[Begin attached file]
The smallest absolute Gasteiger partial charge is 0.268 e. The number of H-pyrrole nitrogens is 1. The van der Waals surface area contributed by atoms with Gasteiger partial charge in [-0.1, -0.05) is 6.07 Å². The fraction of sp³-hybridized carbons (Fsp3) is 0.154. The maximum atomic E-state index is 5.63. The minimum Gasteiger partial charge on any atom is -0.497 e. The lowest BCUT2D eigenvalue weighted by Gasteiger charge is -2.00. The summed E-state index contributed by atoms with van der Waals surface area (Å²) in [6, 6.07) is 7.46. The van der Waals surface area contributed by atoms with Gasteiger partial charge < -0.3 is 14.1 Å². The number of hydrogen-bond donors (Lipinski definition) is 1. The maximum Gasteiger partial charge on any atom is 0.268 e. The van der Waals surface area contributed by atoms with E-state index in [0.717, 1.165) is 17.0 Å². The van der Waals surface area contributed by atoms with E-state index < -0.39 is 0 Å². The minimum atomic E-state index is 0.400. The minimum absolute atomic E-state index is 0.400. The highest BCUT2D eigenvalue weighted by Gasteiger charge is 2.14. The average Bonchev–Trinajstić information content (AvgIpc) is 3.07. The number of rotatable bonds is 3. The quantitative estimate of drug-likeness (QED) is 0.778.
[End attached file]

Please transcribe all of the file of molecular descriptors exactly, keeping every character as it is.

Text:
The smallest absolute Gasteiger partial charge is 0.268 e. The number of H-pyrrole nitrogens is 1. The van der Waals surface area contributed by atoms with Gasteiger partial charge in [-0.1, -0.05) is 6.07 Å². The fraction of sp³-hybridized carbons (Fsp3) is 0.154. The maximum atomic E-state index is 5.63. The minimum Gasteiger partial charge on any atom is -0.497 e. The lowest BCUT2D eigenvalue weighted by Gasteiger charge is -2.00. The summed E-state index contributed by atoms with van der Waals surface area (Å²) in [6, 6.07) is 7.46. The van der Waals surface area contributed by atoms with Gasteiger partial charge < -0.3 is 14.1 Å². The number of hydrogen-bond donors (Lipinski definition) is 1. The maximum Gasteiger partial charge on any atom is 0.268 e. The van der Waals surface area contributed by atoms with E-state index in [0.717, 1.165) is 17.0 Å². The van der Waals surface area contributed by atoms with E-state index < -0.39 is 0 Å². The minimum atomic E-state index is 0.400. The minimum absolute atomic E-state index is 0.400. The highest BCUT2D eigenvalue weighted by Gasteiger charge is 2.14. The average Bonchev–Trinajstić information content (AvgIpc) is 3.07. The number of rotatable bonds is 3. The quantitative estimate of drug-likeness (QED) is 0.778.